Background: Subtle age-related cognitive decline may be associated with the capacity to remain engaged in mental, physical, and social activities. Informant reports of cognitive decline potentially provide additional information to psychometric tests on change in everyday cognitive function relevant to activity engagement. Objective: To investigate relations between decline in everyday cognitive function as assessed by informant report and activity engagement in community-dwelling older adults. Methods: A sample of cognitively normal older adults was drawn from the 2 latest waves of the PATH Through Life Study (n = 1,391; mean age 74.5 ± 1.5, 48.4% female). PATH is a 16-year longitudinal cohort study set in the Canberra/Queanbeyan district, Australia. Assessments were carried out at baseline, and at 3 subsequent time-points 4 years apart. At wave-4, the IQCODE, an informant measure of 4-year cognitive decline was provided by a spouse, family member, or friend of each participant. Activity engagement was assessed by the abbreviated RIASEC Mental Activity List, self-reported frequency and duration of physical activity (Whitehall Questionnaire) and the Lubben Social Network Scale that assessed interaction with family/friends. Participants provided demographic information, self-reported health status (SF-12), and responses to the Goldberg Depression Scale. The Symbol Digit Modalities Test (SDMT) and California Verbal Learning Test (CVLT) were used to measure objective 4-year cognitive change. Those with MMSE score of ≤27 were excluded. Results: IQCODE score predicted disengagement from mental activities over 4 years in cognitively healthy adults (β = -0.056, standard error [SE] = 0.019, p = 0.004). This association was robust to covariate control and change on the SDMT which was also significantly related to mental activity disengagement. In models adjusted for change scores on the SDMT and the CVLT, the IQCODE was associated with less physical (β = -0.692, SE = 0.24, p = 0.004) and social engagement (β -0.046, SE = 0.021, p = 0.032), but relationships were attenuated with the inclusion of covariates. Conclusion: Informant-reported cognitive decline in a non-clinical sample was linked to activities that support cognitive health. Associations were robust to adjustment for cognitive change scores. Utilising informant reports prior to the manifestation of clinically relevant decline may identify those who would benefit most from personalised activity interventions. Copyright © 2017 S. Karger AG, Basel.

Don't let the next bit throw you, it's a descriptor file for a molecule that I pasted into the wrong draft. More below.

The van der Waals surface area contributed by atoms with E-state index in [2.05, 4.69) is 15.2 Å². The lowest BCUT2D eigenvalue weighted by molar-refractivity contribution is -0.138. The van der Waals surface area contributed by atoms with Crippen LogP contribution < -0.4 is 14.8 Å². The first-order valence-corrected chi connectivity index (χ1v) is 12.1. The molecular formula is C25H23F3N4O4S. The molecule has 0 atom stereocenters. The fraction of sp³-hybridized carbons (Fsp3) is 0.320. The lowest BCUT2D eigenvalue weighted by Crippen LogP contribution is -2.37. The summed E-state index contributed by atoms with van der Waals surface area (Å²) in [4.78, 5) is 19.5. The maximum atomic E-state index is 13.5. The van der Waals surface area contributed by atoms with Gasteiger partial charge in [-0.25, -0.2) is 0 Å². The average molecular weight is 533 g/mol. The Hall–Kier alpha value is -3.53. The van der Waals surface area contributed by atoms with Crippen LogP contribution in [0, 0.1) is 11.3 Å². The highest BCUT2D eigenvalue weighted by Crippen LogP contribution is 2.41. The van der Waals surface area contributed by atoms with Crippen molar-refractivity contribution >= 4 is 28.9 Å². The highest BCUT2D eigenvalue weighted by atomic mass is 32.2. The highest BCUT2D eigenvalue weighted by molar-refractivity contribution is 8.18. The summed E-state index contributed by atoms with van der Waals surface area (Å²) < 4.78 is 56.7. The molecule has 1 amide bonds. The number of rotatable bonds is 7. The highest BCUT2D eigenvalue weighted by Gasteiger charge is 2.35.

CitationHosking, D. E., Jiang, D., Sargent-Cox, K. A., & Anstey, K. J. (2017). Informant-reported cognitive decline and activity engagement across four years in a community sample. Gerontology, 63(5), 469-478.
- Informant reports
- Cognitive decline
- Lifestyle activities